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Musical chefs love to cook the most (and Poh’s Spotify playlist for making you mambo while you make sambo)

By on October 19, 2021 0

Music and cooking… They go together like Fred and Ginger, wink and smile, gin and tonic. Unsurprisingly, with some of us having more time to devote to the latter, we have become a bit obsessed with the former.

According to the data team of the music streaming service Spotify, Australians created 63,000 food playlists in September. And those who couldn’t bother to compile their favorite songs to whip up listened to someone else’s food mix, with daily tracks increasing 42% over the same length of time.

Just search for “cooking playlist” on Spotify and you will receive tons of offers. Padma Lakshmi has one, as does Ina Garten, whose Women Who Rock cooking playlist is taken from “Man!” I feel like a woman! ‘ At Patti Smith’s “Because the Night”.

Ask any chef and you’ll quickly find that food and music are the perfect mix. Melodies are an integral part of most kitchens, feeding staff members from the first cafe to preparation and end of service.

Scott Lord of New Quarter and his team have a playlist called “Kitchen Swagger” to help them get in the mood before service. Photo: Supplied

“We have a few similar playlists here,” says chef Scott Lord of New Quarter in Melbourne. “We have one called Kitchen Swagger which has a lot of stuff in it, like Leon Bridges and Michael Kiwanuka. It’s just a laid back and relaxed way to get down to business and start prep. Then at five o’clock, we start to listen to some upbeat music to get us in the mood. “

According to Spotify, Fleetwood Mac’s “Dreams” is the most popular track on kitchen playlists.

Ask around and Daft Punk appears on many kitchen mixes. It’s a favorite with Chin Chin, although they’re not afraid of big sounds. “Every now and then we put out Rage Against the Machine, which is good if you need a little energy,” says executive chef Benjamin Cooper. “Sometimes they’re the queens of the Stone Age.”

It’s a similar story at Farmer’s Daughters in Melbourne. “When the weekend approaches and the atmosphere gets stronger, maybe it will be the Sex Pistols, Jane’s Addiction, Pearl Jam, Silverchair,” says chef Alejandro Saravia, who kicks off a cooking playlist at the start of every year and continues to add to it. “But home with the kids – they’re three and four and love to dance – it could be the Wiggles or some Latin music.”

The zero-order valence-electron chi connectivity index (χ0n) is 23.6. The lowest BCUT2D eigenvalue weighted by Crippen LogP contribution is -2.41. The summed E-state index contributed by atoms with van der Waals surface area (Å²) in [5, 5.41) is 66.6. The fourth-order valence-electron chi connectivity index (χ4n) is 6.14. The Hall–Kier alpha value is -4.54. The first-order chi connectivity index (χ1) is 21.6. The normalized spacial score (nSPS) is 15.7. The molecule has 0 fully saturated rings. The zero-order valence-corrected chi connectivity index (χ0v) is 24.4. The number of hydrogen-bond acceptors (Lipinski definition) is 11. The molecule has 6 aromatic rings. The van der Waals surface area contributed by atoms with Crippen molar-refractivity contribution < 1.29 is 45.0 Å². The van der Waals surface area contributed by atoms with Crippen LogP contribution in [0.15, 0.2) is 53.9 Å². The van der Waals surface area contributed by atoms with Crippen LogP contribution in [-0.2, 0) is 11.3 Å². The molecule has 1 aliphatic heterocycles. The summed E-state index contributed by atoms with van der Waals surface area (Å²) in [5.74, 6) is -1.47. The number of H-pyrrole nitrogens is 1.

Where is the heart

It’s no surprise to hear that what goes on in restaurant and home kitchens varies considerably. Johny Dominguez of Bodriggy Brewing Co listens to classical music, favoring Vivaldi and Debussy, when cooking alone. “Or salsa,” he said. “Because when I cook I dance at the same time, but I have a cooking playlist that’s a mix of genres and singers and everything I love including Fleetwood Mac’s ‘Dreams’. “

Thanks to some viral skateboarding TikTok, Cranberry Juice, “Dreams” also happens to be the most popular track on kitchen playlists, according to Spotify. With her in the top five on two Etta James tracks, ‘At Last’ and ‘A Sunday Kind of Love’, although they were recorded six decades ago.

Liber Osario

Liber Osario loves making old-fashioned psychedelic Peruvian cumbia ceviche. Photo: Kitti Gould

Memories are made of this

Nostalgia reigns supreme in our enjoyment of both food and music. “Our senses play such a role in unlocking memories,” says Liber Osorio, of the Milpa Collective in Sydney, which includes Taqiza, La Palma and more. “When you recreate the sounds, aromas and flavors of a special time or place, there is a magic that takes place that makes you travel to that point in time.

“Whenever I cook ceviche at home, I like to play a vinyl record with old-fashioned Peruvian psychedelic cumbia. When I cook asado, I have to play boleros.”